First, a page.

Killed Toronto manicurist Tien Ly remembered as generous and ambitious

The Toronto woman whose body was found by police in Leslieville Monday is being remembered as a generous and ambitious person — a manicurist who looked out for others and was working to make a better life for her son.

“She was a really nice person, nice with everyone around her, especially her son,” said friend Henry Thinh.

Tien Ly, 46, was identified Wednesday as the city’s latest homicide victim — a killing that’s left friends in mourning and has Toronto police seeking her adult son, though he is not being designated as either a suspect or missing person.

On Thursday afternoon, a spokesperson for Toronto police said homicide investigators are still working to track down Dallas Ly, 20, who lived with his mother at the Carlaw Avenue condo Tien Ly has owned since 2018.

The condo is about one kilometer from where Ly’s body was found Monday afternoon; investigators located her remains of her inside a plastic garbage bag near Eastern Avenue, just east of Berkshire Avenue. There were obvious signs of trauma including dismemberment, police said.

Homicide investigators have been seeking to speak with Dallas Ly since identifying his mother’s body and are “concerned” about him, particularly after seeing the state of their home, Const. Alex Li told reporters late Wednesday night, though he did not provide further details about what officers found inside.

“Dallas, if you’re listening, please contact the police immediately. We want to speak with you, we’re concerned for your well-being,” Li said Wednesday, speaking directly into TV cameras.

Friend Henry Thinh met Tien Ly when he was a new immigrant to Toronto and rented a room from her. Soon, I found more than a roof over her head from her, but friendship and support.

“She (taught) me so many things in life, first time I was here in Toronto,” Thinh, 28, told the Star Thursday.

Now living in Vancouver, Thinh was planning to pay a visit to the nail salon Ly worked at the next time he came to Toronto. Instead, he saw news Wednesday that she had been found dead.

“I was shocked, I can’t believe it,” he said. “I feel so bad, I didn’t think this would happen to her.”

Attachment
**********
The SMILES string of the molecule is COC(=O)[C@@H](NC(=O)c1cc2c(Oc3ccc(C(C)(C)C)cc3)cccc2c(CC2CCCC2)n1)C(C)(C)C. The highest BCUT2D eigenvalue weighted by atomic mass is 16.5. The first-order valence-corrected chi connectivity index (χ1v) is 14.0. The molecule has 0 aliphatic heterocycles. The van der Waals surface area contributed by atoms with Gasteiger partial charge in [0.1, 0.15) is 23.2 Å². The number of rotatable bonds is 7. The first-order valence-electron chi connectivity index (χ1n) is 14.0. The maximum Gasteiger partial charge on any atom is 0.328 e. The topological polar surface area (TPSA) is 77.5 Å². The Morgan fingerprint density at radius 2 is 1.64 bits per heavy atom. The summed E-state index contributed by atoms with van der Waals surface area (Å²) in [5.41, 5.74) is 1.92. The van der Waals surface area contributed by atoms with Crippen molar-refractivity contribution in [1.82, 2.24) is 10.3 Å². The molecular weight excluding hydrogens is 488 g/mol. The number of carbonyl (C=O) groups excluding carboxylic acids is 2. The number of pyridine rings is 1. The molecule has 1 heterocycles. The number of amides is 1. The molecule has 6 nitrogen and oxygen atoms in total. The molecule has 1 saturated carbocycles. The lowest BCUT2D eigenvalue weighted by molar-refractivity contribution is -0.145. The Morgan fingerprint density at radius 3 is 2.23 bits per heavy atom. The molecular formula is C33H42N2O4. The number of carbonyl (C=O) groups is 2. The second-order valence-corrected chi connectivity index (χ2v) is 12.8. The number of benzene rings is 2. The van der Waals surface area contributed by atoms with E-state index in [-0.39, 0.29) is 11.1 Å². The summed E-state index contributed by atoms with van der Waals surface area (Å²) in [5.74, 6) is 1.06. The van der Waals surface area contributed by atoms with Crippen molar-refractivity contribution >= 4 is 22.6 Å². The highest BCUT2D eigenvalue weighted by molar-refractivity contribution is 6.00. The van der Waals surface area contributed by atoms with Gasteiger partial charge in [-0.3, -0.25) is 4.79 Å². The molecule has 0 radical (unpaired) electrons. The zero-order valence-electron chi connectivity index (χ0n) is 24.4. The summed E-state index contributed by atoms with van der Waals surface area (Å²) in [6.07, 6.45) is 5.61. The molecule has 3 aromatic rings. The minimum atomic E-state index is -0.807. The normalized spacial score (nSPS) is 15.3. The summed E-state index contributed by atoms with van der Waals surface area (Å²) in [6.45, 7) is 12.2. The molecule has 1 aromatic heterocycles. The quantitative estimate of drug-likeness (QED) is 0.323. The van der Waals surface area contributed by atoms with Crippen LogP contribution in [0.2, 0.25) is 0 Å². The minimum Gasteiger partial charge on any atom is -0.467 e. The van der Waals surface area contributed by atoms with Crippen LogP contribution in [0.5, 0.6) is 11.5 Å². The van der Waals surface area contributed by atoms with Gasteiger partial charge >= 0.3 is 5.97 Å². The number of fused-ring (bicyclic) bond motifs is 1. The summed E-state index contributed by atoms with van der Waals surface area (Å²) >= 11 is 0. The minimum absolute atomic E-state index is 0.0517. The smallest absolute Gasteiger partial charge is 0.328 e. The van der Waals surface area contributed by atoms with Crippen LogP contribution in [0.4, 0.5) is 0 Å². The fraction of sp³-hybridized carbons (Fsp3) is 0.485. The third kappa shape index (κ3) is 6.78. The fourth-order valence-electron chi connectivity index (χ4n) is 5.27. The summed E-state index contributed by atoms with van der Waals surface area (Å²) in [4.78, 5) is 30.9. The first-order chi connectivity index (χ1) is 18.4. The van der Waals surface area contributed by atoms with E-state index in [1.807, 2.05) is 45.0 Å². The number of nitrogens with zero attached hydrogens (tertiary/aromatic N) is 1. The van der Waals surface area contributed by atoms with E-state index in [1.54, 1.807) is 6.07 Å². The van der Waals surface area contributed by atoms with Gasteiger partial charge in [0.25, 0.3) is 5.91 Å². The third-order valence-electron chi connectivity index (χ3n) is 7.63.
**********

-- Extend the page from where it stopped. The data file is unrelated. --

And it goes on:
Ly had been working as a manicurist at the Beauté D’Amour Nails Studio on Yonge Street in Yorkville.

At the time of her death, Ly had a distinctive manicure of her own — a mint green, white and black design on her fingernails and toenails. In a rare move Tuesday, Toronto police released images of her unique nail art in an effort to identify her body, alongside photographs of the red Armani Exchange shirt she was wearing. By Wednesday evening, investigators had her name de ella, in part thanks to tips from the public.

Ownership records show that Ly purchased a house on Pape Avenue in 2002, the home where Thinh lived as a tenant. He kept in regular contact with Ly after he moved to Vancouver for a job, and Ly assured him if the move didn’t work out, he was welcome to come back and stay with her.

“She always opened her hands to help me with whatever I need, whenever I need help,” he said.

Ly’s main priorities were her son and starting a business, he said. Her hopes and dreams of her were centered on her son of her and ensuring he became more successful, said Thinh.

“She always told me that, what she did right now was for her son later,” he said.

Ly also had long ambitions to start a nail salon. She asked Thinh if he would start one with her but he said he wasn’t too interested in salons. Ly told him that if his job de ella in construction de ella did n’t work, he was welcome to come help her at her job de ella at the salon she now works at, he said.

She also wanted to help not only those in her native Vietnamese community “but anyone around her,” he said.

Toronto Police are urging anyone with information about Dallas Ly’s whereabouts to contact them immediately. Investigators want to communicate with anyone who drove through the area of ​​Eastern and Birkshire avenues between 10 am and 1:30 pm on Monday, March 28 and who may have dashcam video.

Anyone with information is urged to contact Toronto police’s homicide squad at 416-808-7400, or Crime Stoppers anonymously at 416-222-8477 (TIPS) or

Wendy Gillis is a Toronto-based reporter covering crime and policing for the Star. Reach her by email at [email protected] or follow her on Twitter: @wendygillis


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